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Secret key cryptography schemes are generally categorized as being either stream ciphers or block ciphers. The biggest difficulty with this approach, of course, is the distribution of the key (more on that later in the discussion of public key cryptography). Thomsen and Tolga Yalın Josep Balasch and Baris Ege and Thomas Eisenbarth and Benoit Grard and Zheng Gong and Tim Gneysu and Stefan Heyse and Stphanie Kerckhof and Franois Koeune and Thomas Plos and Thomas Pppelmann and Francesco Regazzoni and Franois-Xavier Standaert and Gilles Van Assche and Ronny Van Keer and Loc van Oldeneel tot Oldenzeel and Ingo von Maurich David & Goliath Oblivious Affine Function Evaluation - Asymptotically Optimal Building Blocks for Universally Composable Two-Party Computation from a Single Untrusted Stateful Tamper-Proof Hardware Token Thorsten Kleinjung and Kazumaro Aoki and Jens Franke and Arjen Lenstra and Emmanuel Thom and Joppe Bos and Pierrick Gaudry and Alexander Kruppa and Peter Montgomery and Dag Arne Osvik and Herman te Riele and Andrey Timofeev and Paul Zimmermann Daniel V. Knudsen and Gregor Leander and Ventzislav Nikov and Christof Paar and Christian Rechberger and Peter Rombouts and Sren S. Bos and Hsieh-Chung Chen and Chen-Mou Cheng and Gauthier van Damme and Giacomo de Meulenaer and Luis Julian Dominguez Perez and Junfeng Fan and Tim Gneysu and Frank Gurkaynak and Thorsten Kleinjung and Tanja Lange and Nele Mentens and Ruben Niederhagen and Christof Paar and Francesco Regazzoni and Peter Schwabe and Leif Uhsadel and Anthony Van Herrewege and Bo-Yin Yang Daniel V. As shown in Figure 3, a Feistel cipher combines elements of substitution, permutation (transposition), and key expansion; these features create a large amount of "confusion and diffusion" (per Claude Shannon) in the cipher.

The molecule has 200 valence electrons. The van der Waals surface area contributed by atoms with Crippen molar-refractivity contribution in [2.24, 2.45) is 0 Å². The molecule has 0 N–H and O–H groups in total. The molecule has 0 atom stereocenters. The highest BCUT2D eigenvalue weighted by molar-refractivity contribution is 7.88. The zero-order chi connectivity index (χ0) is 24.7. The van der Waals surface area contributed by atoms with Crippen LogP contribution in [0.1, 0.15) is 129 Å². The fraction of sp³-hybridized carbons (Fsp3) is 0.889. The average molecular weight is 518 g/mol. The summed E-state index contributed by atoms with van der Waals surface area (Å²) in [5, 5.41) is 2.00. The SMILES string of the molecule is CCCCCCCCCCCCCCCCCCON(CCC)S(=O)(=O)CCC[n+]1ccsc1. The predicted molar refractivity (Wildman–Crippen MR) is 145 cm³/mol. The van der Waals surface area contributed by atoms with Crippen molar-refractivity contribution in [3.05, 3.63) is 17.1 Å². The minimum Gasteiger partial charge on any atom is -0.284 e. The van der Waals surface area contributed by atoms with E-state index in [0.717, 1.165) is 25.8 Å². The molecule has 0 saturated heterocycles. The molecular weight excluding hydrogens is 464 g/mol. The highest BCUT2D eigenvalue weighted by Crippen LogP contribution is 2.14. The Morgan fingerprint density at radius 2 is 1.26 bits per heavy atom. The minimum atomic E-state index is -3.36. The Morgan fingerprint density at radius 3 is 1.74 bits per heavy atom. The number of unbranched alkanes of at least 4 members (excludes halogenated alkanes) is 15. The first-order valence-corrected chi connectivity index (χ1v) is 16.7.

The Advanced Encryption Standard (AES) and Rijndael 5.10. Because a single key is used for both functions, secret key cryptography is also called symmetric encryption. Challenge-Handshake Authentication Protocol (CHAP) 5.15. Secure E-mail and S/MIME Secret key cryptography methods employ a single key for both encryption and decryption.